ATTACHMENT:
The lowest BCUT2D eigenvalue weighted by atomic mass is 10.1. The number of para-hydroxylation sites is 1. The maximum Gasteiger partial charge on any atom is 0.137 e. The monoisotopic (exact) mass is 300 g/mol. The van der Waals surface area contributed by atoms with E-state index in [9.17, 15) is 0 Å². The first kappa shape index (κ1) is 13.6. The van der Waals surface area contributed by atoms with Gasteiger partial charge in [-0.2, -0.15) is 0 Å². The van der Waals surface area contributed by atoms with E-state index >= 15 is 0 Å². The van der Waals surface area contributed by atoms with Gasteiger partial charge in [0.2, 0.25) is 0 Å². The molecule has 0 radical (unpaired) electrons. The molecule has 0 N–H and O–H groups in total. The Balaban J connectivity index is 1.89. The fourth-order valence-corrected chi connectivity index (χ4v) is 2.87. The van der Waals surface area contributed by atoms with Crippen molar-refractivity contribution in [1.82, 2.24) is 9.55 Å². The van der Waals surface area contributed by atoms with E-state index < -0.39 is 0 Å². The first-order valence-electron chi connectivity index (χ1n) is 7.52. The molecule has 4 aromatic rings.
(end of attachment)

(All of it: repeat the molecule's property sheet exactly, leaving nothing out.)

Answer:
The lowest BCUT2D eigenvalue weighted by atomic mass is 10.1. The number of para-hydroxylation sites is 1. The maximum Gasteiger partial charge on any atom is 0.137 e. The monoisotopic (exact) mass is 300 g/mol. The van der Waals surface area contributed by atoms with E-state index in [9.17, 15) is 0 Å². The first kappa shape index (κ1) is 13.6. The van der Waals surface area contributed by atoms with Gasteiger partial charge in [-0.2, -0.15) is 0 Å². The van der Waals surface area contributed by atoms with E-state index >= 15 is 0 Å². The van der Waals surface area contributed by atoms with Gasteiger partial charge in [0.2, 0.25) is 0 Å². The molecule has 0 radical (unpaired) electrons. The molecule has 0 N–H and O–H groups in total. The Balaban J connectivity index is 1.89. The fourth-order valence-corrected chi connectivity index (χ4v) is 2.87. The van der Waals surface area contributed by atoms with Crippen molar-refractivity contribution in [1.82, 2.24) is 9.55 Å². The van der Waals surface area contributed by atoms with E-state index < -0.39 is 0 Å². The first-order valence-electron chi connectivity index (χ1n) is 7.52. The molecule has 4 aromatic rings.